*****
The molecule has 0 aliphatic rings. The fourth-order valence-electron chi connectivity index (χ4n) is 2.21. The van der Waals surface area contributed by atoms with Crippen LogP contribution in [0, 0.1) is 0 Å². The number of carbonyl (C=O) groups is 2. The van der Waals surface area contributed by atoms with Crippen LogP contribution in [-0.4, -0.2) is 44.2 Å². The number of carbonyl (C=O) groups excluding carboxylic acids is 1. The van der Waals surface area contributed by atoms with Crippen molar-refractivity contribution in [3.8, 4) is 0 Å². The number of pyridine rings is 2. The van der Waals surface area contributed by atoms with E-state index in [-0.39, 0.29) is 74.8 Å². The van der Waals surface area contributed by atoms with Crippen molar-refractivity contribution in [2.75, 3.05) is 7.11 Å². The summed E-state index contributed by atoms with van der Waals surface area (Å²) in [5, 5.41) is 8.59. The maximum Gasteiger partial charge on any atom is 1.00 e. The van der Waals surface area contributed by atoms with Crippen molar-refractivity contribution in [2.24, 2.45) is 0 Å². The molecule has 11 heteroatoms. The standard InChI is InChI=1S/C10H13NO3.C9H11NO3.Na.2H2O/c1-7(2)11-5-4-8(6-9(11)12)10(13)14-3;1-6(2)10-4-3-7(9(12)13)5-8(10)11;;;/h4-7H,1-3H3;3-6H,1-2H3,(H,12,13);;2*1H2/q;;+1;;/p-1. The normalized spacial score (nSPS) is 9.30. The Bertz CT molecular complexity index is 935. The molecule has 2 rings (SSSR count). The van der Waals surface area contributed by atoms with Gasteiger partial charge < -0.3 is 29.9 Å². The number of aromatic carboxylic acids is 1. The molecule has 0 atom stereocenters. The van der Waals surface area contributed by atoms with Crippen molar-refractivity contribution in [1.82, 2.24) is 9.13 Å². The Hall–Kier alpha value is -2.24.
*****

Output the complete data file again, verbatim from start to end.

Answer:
The molecule has 0 aliphatic rings. The fourth-order valence-electron chi connectivity index (χ4n) is 2.21. The van der Waals surface area contributed by atoms with Crippen LogP contribution in [0, 0.1) is 0 Å². The number of carbonyl (C=O) groups is 2. The van der Waals surface area contributed by atoms with Crippen LogP contribution in [-0.4, -0.2) is 44.2 Å². The number of carbonyl (C=O) groups excluding carboxylic acids is 1. The van der Waals surface area contributed by atoms with Crippen molar-refractivity contribution in [3.8, 4) is 0 Å². The number of pyridine rings is 2. The van der Waals surface area contributed by atoms with E-state index in [-0.39, 0.29) is 74.8 Å². The van der Waals surface area contributed by atoms with Crippen molar-refractivity contribution in [2.75, 3.05) is 7.11 Å². The summed E-state index contributed by atoms with van der Waals surface area (Å²) in [5, 5.41) is 8.59. The maximum Gasteiger partial charge on any atom is 1.00 e. The van der Waals surface area contributed by atoms with Crippen molar-refractivity contribution in [2.24, 2.45) is 0 Å². The molecule has 11 heteroatoms. The standard InChI is InChI=1S/C10H13NO3.C9H11NO3.Na.2H2O/c1-7(2)11-5-4-8(6-9(11)12)10(13)14-3;1-6(2)10-4-3-7(9(12)13)5-8(10)11;;;/h4-7H,1-3H3;3-6H,1-2H3,(H,12,13);;2*1H2/q;;+1;;/p-1. The normalized spacial score (nSPS) is 9.30. The Bertz CT molecular complexity index is 935. The molecule has 2 rings (SSSR count). The van der Waals surface area contributed by atoms with Gasteiger partial charge < -0.3 is 29.9 Å². The number of aromatic carboxylic acids is 1. The molecule has 0 atom stereocenters. The van der Waals surface area contributed by atoms with Crippen molar-refractivity contribution in [1.82, 2.24) is 9.13 Å². The Hall–Kier alpha value is -2.24.